By Cynthia HansonIt's the four-letter word no woman likes to utter. How to ask for what you
It wasn’t until Kathleen Hornstein realized that she couldn’t move her legs
that she finally broke down and asked for help. A 34-year-old Pilates
instructor and mom of two, Hornstein was pregnant with twins, and despite being
overextended and overtired, she had barely slowed down and prided herself on
being able to handle anything that came her way. Then, during her second
trimester, as she sat...
We date and we date, but we don't find Mr. or Ms. Right. In
fact, we may find someone a lot scarier.
There's serious stuff out there, like HIV and STDs, date rape,
online stalkers. Then there are other dangers -- boredom, disillusionment,
getting dumped, or simply getting taken. Two love experts offer their dating
Danger: Blinded by Chemistry
Face it; finding a great mate takes some research. "You're
going to go through a lot of people, until you find someone where there is some
kinetic thing, some magnetism, some desire to know more," says Pepper
Schwartz, PhD, a sociologist at the University of Washington in Seattle.
"You're looking for a connection, someone you're physically
attracted to -- who's physically attracted to you -- plus someone who doesn't
make you feel bored from the get-go," Schwartz tells WebMD
Chemistry, mutual interests -- that's all great. "But don't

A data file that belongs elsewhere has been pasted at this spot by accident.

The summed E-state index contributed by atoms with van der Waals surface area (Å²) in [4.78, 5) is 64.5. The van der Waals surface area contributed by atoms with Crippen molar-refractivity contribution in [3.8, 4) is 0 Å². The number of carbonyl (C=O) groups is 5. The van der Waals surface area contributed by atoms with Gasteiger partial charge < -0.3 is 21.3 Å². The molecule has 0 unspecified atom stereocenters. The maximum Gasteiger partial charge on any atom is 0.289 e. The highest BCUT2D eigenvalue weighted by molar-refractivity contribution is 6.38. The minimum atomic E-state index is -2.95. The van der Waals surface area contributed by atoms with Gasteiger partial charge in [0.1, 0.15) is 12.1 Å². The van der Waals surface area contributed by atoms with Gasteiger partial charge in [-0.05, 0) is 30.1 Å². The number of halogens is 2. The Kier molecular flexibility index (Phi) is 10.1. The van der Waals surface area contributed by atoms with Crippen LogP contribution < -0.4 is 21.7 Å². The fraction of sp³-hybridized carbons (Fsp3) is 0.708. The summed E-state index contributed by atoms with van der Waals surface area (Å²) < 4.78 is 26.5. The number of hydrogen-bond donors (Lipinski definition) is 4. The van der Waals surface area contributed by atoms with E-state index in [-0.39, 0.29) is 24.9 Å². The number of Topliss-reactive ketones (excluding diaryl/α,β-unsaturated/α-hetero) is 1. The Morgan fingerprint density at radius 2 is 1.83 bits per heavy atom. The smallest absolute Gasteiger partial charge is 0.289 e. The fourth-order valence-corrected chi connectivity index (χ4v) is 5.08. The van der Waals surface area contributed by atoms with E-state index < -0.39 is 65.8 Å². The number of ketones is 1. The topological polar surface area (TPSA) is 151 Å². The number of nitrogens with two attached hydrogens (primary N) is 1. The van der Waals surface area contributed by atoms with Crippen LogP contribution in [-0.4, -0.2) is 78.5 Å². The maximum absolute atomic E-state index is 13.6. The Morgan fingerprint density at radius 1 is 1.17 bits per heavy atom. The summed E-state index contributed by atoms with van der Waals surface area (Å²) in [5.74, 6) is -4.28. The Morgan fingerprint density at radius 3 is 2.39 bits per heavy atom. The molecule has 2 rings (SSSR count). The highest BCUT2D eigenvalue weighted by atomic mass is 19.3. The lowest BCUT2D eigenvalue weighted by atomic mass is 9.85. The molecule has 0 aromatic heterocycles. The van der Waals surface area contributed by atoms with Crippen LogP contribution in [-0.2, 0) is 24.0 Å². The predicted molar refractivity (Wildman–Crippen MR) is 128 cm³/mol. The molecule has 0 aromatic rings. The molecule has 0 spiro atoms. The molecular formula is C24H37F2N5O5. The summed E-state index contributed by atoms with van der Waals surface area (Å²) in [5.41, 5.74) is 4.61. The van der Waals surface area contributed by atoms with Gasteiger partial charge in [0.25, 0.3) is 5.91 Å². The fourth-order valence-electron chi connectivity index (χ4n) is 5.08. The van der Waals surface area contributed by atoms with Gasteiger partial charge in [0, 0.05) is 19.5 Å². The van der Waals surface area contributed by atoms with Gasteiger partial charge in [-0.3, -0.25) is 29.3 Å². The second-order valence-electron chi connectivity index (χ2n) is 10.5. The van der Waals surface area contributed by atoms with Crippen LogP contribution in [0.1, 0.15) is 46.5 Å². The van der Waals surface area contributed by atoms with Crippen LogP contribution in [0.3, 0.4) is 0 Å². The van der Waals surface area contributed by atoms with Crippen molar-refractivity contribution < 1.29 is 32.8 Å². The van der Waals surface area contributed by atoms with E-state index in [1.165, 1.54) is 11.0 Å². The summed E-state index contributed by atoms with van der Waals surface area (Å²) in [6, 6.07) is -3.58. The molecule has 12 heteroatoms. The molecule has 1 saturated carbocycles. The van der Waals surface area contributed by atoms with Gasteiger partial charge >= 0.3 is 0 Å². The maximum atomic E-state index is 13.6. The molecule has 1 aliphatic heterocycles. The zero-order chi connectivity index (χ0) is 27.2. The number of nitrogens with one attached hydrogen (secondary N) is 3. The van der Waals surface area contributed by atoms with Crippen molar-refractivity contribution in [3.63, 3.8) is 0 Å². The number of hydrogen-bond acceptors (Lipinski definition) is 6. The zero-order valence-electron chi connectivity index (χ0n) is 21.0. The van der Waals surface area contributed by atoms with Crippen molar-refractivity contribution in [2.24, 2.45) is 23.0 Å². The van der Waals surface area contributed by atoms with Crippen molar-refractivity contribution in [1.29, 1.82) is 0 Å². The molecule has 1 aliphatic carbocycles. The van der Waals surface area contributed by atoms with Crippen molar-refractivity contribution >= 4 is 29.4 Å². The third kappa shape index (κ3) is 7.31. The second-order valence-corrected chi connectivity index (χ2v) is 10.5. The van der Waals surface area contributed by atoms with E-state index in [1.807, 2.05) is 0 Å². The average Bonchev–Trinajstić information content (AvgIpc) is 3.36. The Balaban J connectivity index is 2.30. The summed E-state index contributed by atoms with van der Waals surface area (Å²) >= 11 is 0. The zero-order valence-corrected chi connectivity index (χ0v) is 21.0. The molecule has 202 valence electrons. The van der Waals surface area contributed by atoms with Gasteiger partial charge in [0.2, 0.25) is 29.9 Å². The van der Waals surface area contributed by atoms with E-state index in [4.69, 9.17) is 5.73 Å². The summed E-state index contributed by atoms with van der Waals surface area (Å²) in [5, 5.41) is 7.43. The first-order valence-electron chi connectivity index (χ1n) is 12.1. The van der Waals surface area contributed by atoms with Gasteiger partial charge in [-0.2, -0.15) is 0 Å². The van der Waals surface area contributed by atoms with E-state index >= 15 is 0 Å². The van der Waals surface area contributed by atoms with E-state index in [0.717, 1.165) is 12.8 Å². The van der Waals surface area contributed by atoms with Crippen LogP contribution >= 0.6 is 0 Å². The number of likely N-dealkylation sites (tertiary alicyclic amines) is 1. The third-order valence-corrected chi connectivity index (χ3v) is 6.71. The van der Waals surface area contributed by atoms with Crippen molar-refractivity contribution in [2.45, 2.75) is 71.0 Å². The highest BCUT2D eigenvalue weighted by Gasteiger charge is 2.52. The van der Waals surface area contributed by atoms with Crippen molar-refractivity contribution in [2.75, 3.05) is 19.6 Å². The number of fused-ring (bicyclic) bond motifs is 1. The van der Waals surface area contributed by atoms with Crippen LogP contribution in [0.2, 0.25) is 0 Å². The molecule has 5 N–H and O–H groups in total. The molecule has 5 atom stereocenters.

let the love bug mesmerize you," says Paul Falzone, author of the book,
Find the Right One and CEO of "The Right One" and
"Together," two nationwide dating services.
Falzone tells a story of a North Carolina woman who fell
"totally in love" with a Massachusetts man she met online. Six months
later, they met. Eventually, he encouraged her to sell her house, pack
everything into a truck, and prepare herself and her two young children for a
new life. Then comes the email saying, "I can't go through with this. I'm
sorry, I'm dishonest, I'm married."
"You have to be very careful," Falzone tells WebMD.
"Especially when children are involved, you want to make sure you're doing
the right thing." In fact, he advises hiring a private investigator when
getting involved with someone new. "People are naÃ¯ve, they will trust
anybody. Then after they're snookered, they feel so silly, so embarrassed about
His dating advice: "You can't change the spots on a
Danger: Dying of Boredom
A date isn't a therapy session; don't ramble about lost loves
or your personal problems too much, Falzone says.
At the beginning, your dates don't need to know about your
insecurities, your dead-end job, your failed relationships, he says. It's one
thing to show depth of character, but revealing inner demons can be a turn-off.
Keep the conversation lively and fun, and slowly reveal the real you.
If you look back fondly on a past relationship, the message
comes across that you're not over it -- causing your new romantic interest to
feel threatened, jealous, or insecure, says Falzone. Showing bitterness over a
breakup can make your date wonder if you badmouth all former flames. Sure, you
need to bring up past relationships at some point. But too much too soon can
lead to trouble.